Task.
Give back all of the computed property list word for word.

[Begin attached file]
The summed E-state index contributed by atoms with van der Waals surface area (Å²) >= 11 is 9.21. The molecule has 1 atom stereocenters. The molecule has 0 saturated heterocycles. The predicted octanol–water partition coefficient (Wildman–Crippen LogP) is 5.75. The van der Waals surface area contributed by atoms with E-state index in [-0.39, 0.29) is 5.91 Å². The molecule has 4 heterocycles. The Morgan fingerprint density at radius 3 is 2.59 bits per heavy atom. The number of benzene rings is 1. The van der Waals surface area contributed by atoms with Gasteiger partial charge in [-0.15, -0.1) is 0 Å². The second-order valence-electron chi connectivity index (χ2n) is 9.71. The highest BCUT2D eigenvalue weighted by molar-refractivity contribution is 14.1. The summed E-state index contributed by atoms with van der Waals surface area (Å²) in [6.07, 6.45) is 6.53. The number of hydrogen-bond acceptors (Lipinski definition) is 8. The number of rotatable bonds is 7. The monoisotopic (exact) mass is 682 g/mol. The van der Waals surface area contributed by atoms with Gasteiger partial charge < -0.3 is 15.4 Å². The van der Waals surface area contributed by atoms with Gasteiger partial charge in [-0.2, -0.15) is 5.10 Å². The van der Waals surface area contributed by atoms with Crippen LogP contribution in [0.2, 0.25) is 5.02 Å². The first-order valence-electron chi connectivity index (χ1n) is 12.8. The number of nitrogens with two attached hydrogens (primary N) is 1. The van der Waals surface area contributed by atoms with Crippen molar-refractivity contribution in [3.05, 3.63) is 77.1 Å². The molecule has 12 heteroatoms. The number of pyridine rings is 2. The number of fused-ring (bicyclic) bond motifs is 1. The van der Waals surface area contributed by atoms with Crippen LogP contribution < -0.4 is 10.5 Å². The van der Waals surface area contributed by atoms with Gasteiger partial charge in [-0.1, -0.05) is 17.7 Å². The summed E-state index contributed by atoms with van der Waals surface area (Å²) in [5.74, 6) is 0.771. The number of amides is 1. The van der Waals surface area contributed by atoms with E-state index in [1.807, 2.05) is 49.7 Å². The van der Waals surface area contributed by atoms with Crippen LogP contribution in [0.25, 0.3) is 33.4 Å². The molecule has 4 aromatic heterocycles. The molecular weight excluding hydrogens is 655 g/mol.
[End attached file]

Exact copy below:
The summed E-state index contributed by atoms with van der Waals surface area (Å²) >= 11 is 9.21. The molecule has 1 atom stereocenters. The molecule has 0 saturated heterocycles. The predicted octanol–water partition coefficient (Wildman–Crippen LogP) is 5.75. The van der Waals surface area contributed by atoms with E-state index in [-0.39, 0.29) is 5.91 Å². The molecule has 4 heterocycles. The Morgan fingerprint density at radius 3 is 2.59 bits per heavy atom. The number of benzene rings is 1. The van der Waals surface area contributed by atoms with Gasteiger partial charge in [-0.15, -0.1) is 0 Å². The second-order valence-electron chi connectivity index (χ2n) is 9.71. The highest BCUT2D eigenvalue weighted by molar-refractivity contribution is 14.1. The summed E-state index contributed by atoms with van der Waals surface area (Å²) in [6.07, 6.45) is 6.53. The number of hydrogen-bond acceptors (Lipinski definition) is 8. The number of rotatable bonds is 7. The monoisotopic (exact) mass is 682 g/mol. The van der Waals surface area contributed by atoms with Gasteiger partial charge < -0.3 is 15.4 Å². The van der Waals surface area contributed by atoms with Gasteiger partial charge in [-0.2, -0.15) is 5.10 Å². The van der Waals surface area contributed by atoms with Crippen LogP contribution in [0.2, 0.25) is 5.02 Å². The first-order valence-electron chi connectivity index (χ1n) is 12.8. The number of nitrogens with two attached hydrogens (primary N) is 1. The van der Waals surface area contributed by atoms with Crippen molar-refractivity contribution in [3.05, 3.63) is 77.1 Å². The molecule has 12 heteroatoms. The number of pyridine rings is 2. The number of fused-ring (bicyclic) bond motifs is 1. The van der Waals surface area contributed by atoms with Crippen LogP contribution < -0.4 is 10.5 Å². The van der Waals surface area contributed by atoms with Gasteiger partial charge in [-0.1, -0.05) is 17.7 Å². The summed E-state index contributed by atoms with van der Waals surface area (Å²) in [5.74, 6) is 0.771. The number of amides is 1. The van der Waals surface area contributed by atoms with E-state index in [1.807, 2.05) is 49.7 Å². The van der Waals surface area contributed by atoms with Crippen LogP contribution in [0.25, 0.3) is 33.4 Å². The molecule has 4 aromatic heterocycles. The molecular weight excluding hydrogens is 655 g/mol.